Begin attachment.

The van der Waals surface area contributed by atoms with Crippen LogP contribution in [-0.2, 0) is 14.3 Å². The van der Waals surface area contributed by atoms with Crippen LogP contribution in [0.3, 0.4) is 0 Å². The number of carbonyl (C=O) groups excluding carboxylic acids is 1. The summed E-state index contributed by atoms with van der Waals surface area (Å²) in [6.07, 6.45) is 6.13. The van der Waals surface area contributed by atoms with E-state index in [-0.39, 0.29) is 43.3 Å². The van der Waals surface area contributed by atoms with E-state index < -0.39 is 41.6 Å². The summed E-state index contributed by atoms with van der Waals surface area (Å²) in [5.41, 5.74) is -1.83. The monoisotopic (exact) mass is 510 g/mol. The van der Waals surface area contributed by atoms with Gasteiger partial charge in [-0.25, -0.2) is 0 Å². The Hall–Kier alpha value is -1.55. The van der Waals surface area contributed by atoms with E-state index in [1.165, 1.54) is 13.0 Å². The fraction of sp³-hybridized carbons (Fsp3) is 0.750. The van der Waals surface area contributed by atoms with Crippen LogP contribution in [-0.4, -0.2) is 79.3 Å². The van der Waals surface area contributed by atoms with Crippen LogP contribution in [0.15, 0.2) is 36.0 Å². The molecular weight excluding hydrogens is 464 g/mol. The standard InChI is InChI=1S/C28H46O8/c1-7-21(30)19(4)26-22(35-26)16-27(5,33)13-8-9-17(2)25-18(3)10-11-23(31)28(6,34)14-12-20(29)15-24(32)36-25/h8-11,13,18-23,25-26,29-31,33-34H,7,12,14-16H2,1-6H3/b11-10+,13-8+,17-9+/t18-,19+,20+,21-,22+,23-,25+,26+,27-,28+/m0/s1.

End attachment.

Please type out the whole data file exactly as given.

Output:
The van der Waals surface area contributed by atoms with Crippen LogP contribution in [-0.2, 0) is 14.3 Å². The van der Waals surface area contributed by atoms with Crippen LogP contribution in [0.3, 0.4) is 0 Å². The number of carbonyl (C=O) groups excluding carboxylic acids is 1. The summed E-state index contributed by atoms with van der Waals surface area (Å²) in [6.07, 6.45) is 6.13. The van der Waals surface area contributed by atoms with E-state index in [-0.39, 0.29) is 43.3 Å². The van der Waals surface area contributed by atoms with E-state index < -0.39 is 41.6 Å². The summed E-state index contributed by atoms with van der Waals surface area (Å²) in [5.41, 5.74) is -1.83. The monoisotopic (exact) mass is 510 g/mol. The van der Waals surface area contributed by atoms with Gasteiger partial charge in [-0.25, -0.2) is 0 Å². The Hall–Kier alpha value is -1.55. The van der Waals surface area contributed by atoms with E-state index in [1.165, 1.54) is 13.0 Å². The fraction of sp³-hybridized carbons (Fsp3) is 0.750. The van der Waals surface area contributed by atoms with Crippen LogP contribution in [-0.4, -0.2) is 79.3 Å². The van der Waals surface area contributed by atoms with Crippen LogP contribution in [0.15, 0.2) is 36.0 Å². The molecular weight excluding hydrogens is 464 g/mol. The standard InChI is InChI=1S/C28H46O8/c1-7-21(30)19(4)26-22(35-26)16-27(5,33)13-8-9-17(2)25-18(3)10-11-23(31)28(6,34)14-12-20(29)15-24(32)36-25/h8-11,13,18-23,25-26,29-31,33-34H,7,12,14-16H2,1-6H3/b11-10+,13-8+,17-9+/t18-,19+,20+,21-,22+,23-,25+,26+,27-,28+/m0/s1.